Learning to Influence Effectively

There is a golf driving range near my house that is equipped for winter. I have gone there regularly. For a long time, my swing has been erratic. I have done much analysis and tried many fixes. After months of effort, there has been no progress. I have been a prisoner of my weaknesses. Unable to stand it any longer, I decided to take a lesson.

The golf pro was a very young man named Zach. I worried he might not be effective. I have met with many golf pros who are not effective. They know the golf swing but they do not know how to teach. They see the technical task, they do not see the relationship in which they are embedded. They spew technical expertise and instruction on the student without understanding or meeting the deepest needs of the students and there is little positive impact.

Zach asked me questions as I hit a few balls. The entire time he never had me stand passively listening while he gave a lecture. As I kept swinging, he analyzed my swings on the computer. He then had me watch myself on the computer screen. Together we tried to make sense of what we were seeing. Then Zach invited me to make two small adjustments. As I began to experiment, I almost immediately began to hit the ball long and straight.

It felt like a miracle. How could two such small changes resolve months of frustration? I felt genuine joy. I also experienced another powerful, positive emotion. I was full of gratitude for the teacher who so effortlessly ended my months of frustration. I felt a bond. I wanted to be Zach’s friend for life. The latter reaction was striking to me. I had known the man less than an hour yet I valued him greatly.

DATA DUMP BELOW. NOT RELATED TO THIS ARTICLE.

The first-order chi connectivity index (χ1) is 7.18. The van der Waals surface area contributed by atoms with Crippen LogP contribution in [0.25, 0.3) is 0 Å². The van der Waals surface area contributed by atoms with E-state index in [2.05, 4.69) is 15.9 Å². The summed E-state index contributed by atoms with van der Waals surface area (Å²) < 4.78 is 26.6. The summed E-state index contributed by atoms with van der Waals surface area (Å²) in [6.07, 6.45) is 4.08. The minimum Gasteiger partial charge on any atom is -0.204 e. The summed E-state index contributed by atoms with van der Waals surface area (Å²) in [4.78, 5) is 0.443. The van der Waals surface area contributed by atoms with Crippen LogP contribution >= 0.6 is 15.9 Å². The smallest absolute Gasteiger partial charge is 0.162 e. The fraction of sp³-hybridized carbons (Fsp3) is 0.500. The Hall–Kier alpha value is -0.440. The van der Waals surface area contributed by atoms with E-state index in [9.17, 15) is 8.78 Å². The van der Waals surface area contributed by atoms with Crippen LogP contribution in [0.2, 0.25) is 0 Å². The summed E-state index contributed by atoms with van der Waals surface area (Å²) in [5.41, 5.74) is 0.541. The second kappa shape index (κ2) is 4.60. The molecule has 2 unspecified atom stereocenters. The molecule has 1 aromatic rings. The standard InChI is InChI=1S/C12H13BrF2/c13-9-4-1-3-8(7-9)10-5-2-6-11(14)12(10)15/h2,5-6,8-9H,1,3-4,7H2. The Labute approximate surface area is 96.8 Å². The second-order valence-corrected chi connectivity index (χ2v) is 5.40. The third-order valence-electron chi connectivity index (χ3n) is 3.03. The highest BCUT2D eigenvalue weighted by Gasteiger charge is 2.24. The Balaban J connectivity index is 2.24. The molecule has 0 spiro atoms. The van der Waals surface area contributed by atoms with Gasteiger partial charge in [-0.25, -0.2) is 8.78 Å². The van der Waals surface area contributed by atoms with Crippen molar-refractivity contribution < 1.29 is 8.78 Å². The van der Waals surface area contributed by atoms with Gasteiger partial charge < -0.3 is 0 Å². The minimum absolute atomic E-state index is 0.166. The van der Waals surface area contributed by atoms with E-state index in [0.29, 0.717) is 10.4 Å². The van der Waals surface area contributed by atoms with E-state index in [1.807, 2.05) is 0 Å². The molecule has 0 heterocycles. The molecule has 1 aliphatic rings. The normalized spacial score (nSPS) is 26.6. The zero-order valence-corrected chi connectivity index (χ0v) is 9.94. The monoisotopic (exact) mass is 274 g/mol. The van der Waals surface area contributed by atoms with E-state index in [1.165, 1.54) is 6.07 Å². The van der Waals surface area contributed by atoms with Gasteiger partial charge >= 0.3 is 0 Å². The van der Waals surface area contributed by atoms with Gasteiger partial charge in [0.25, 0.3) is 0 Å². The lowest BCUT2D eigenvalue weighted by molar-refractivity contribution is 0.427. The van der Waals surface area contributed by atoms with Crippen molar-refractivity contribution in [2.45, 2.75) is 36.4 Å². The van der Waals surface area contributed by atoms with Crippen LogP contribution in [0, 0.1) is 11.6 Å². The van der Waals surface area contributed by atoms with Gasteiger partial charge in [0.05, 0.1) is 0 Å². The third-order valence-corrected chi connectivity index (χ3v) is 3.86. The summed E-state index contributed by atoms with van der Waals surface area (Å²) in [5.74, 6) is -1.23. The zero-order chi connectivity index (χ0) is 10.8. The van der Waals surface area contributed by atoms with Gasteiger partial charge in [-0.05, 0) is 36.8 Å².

I gave Zach some specific, positive feedback.   He lit up. Then he told a fascinating story.

When he first started, there was a senior golf teacher. He was a master of teaching. He would sit in a chair and watch his students swing. Instead of instructing them on what steps to take, he would say, “When you swing feel like …,” and he would provide some graphic image.

The other golf instructors would marvel at the impact of this unusual approach. Zach paid great attention. He never figured out the imagery part, but he did discover something important. Teaching is relational and the solution needs to come from inside the student. The job of the teacher is not to be an expert who pours the solution into the student.   The job is to provide the challenge and support that allows the solution to come out of the student. Zach became a master teacher.

 

Review

  • What is the difference between a conventional teacher and a master?
  • Of all the leaders you have known, which one was the best example of a master teacher and what difference did the leader make?
  • How can you help your people to improve their performance?
  • How can you use this passage to create a more positive organization?

 

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